In the last year of his rookie contract, will the Packers see Lacy as an irreplaceable battering ram or just another guy? Plus the return of Jordy Nelson and why the Pack’s defense is so damn hard to figure out
1. Aaron Rodgers is coming off a bad season—by his standards, anyway. Rodgers is not a naturally rhythmic quarterback; he has a uniquely scattered style, with unconventional in-and-out-of-pocket movement, a quick release from varied throwing platforms and what can appear to be a total absence of fundamental footwork. These traits make him hard to defend, but they can work against him, too. On the one hand, when Green Bay’s offense isn’t clicking, which was mostly the case last season, Rodgers can still make plays (and not just with a Hail Mary throw). On the other hand, sometimes the offense doesn’t click because Rodgers is too eager to play out of structure. He must be more disciplined operating within the play’s timing.
2. It’s hard to play on time if your receivers aren’t getting open against man coverage. This was what derailed Green Bay’s offense in 2015. The return of Jordy Nelson should help. Not only is he a true No. 1 receiver who can win on the quick slants and back-shoulder sideline throws that Rodgers loves, but his presence knocks every other receiver a notch down in the pecking order, giving those guys easier roles to fill. That said, Packers coaches still must expand their play designs. Mike McCarthy’s West Coast spread system produced far too many isolation routes last season. From a tactical standpoint, it was extremely easy to defend. More intertwined route combinations, formation variations and an expansion of packages that have Randall Cobb shifting before the snap (including in and out of the backfield) are good starting points.
3. The Packers will come to regret not re-signing veteran fullback John Kuhn. Their running game became more foundational once Kuhn got more snaps last December. Fullbacks are going the way of dinosaurs, but one thing they do give you is the ability to create gaps and change running lanes after the snap. The Packers have always capitalized on that.
4. It’s make or break time for Eddie Lacy. His rookie contract expires after the season. Will the Packers see him as an irreplaceable battering ram or just another guy? Its’s completely up to Lacy. This team has catered to his methodical style, tweaking its running formations and QB-to-RB exchange concepts for him. (Notice how whenever Lacy runs outside zone plays, he either lines up in an offset shotgun position or gets the ball pitched to him. Both are tactics to compensate for his lack of speed and quickness.)
5. The Packers will have an interesting decision to make with left tackle David Bakhtiari after this season, when his rookie deal also expires. Bakhtiari has improved precipitously since entering the league as a fourth-round pick in 2013, but being light in the backside, he’ll always struggle against bull rushers. GM Ted Thompson, per usual, has hedged his bet by drafting Bakhtiari’s possible replacement, Jason Spriggs, in the second round this year.
6. Green Bay’s defense is the most diverse in the league. Coordinator Dom Capers uses a ton of different personnel packages, presnap disguises, pressure concepts (especially up the middle) and coverages—including within the same play, where the Packers will go zone on one part of the field and man-to-man on the other. This multifaceted approach is hard to master (there’s not time to practice everything), but it’s also frustrating to play against. It’s no surprise Green Bay’s D can look anywhere from ugly to gorgeous in any given week.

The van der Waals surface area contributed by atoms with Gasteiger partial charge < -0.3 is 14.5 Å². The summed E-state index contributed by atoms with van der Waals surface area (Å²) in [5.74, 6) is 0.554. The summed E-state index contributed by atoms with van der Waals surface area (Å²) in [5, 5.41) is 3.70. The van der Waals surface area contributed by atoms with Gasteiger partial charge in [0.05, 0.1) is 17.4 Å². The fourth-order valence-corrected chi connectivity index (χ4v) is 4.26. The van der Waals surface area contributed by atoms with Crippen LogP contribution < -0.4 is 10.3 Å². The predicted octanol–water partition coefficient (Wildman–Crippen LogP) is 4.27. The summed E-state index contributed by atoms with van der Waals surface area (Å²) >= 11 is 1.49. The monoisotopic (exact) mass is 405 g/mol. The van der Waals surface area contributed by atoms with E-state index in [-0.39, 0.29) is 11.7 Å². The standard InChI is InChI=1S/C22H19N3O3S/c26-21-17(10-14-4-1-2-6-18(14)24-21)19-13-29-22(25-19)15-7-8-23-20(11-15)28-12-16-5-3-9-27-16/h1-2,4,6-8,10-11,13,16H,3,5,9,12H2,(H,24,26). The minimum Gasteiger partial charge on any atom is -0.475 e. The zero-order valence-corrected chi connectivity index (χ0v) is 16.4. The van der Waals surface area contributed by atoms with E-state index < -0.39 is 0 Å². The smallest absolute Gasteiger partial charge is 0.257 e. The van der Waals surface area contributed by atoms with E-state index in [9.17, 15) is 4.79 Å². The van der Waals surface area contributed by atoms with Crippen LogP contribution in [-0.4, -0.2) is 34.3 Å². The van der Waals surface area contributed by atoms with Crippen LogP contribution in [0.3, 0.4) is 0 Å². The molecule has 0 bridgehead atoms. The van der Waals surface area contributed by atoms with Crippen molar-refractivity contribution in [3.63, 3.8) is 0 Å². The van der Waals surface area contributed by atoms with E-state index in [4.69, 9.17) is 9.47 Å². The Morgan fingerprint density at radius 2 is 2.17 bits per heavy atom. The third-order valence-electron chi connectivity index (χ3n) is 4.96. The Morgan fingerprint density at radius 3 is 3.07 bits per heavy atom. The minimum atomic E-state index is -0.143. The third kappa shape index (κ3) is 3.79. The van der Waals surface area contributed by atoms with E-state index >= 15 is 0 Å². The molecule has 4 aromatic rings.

7. I’d think twice about playing Clay Matthews at outside linebacker. Is he a more dynamic pass rusher there? Yes. But he provided desperately needed stability when moving inside midway through the 2014 season. The Packers that year ranked 32nd in run D before Matthews moved inside, and fifth in the games after the move. Now inside linebacker is once again the only position in question for Green Bay. And if Matthews is coming off the edge, you take away from Capers’s hallmark interior blitz concepts.
8. Julius Peppers is in the perfect situation. He’s part of a deep, versatile front seven that allows him to play almost anywhere and doesn’t demand that he be on the field more than 70% of the time. Last season the 36-year-old was at his best in December and January. That’s highly unusual.
9. From a pure football standpoint, Sam Shields is the game’s most polarizing cornerback. Some NFL coaches think he’s tremendous, others think he’s terrible. Fortunately for Shields, his coaches are of the former mindset. You can tell by the way they use him. Shields often travels with opposing No. 1 receivers, especially if that receiver is well-sized. And Capers has openly admitted he’s more comfortable playing man coverage and calling blitzes when Shields is healthy. Shields will be even more critical if talented but undeveloped second-year corner Damarious Randall remains so up-and-down. And also if the Packers can’t figure out who replaces departed free agent Casey Hayward in the slot. (Quinten Rollins? Micah Hyde? Randall sliding inside?)
10. Ha Ha Clinton-Dix will be a consensus top-five safety by the end of this season. Long, sinewy frame, a stride that covers ground, open-field tackling, vivid improvement in man coverage and adeptness in deep centerfield or the box.
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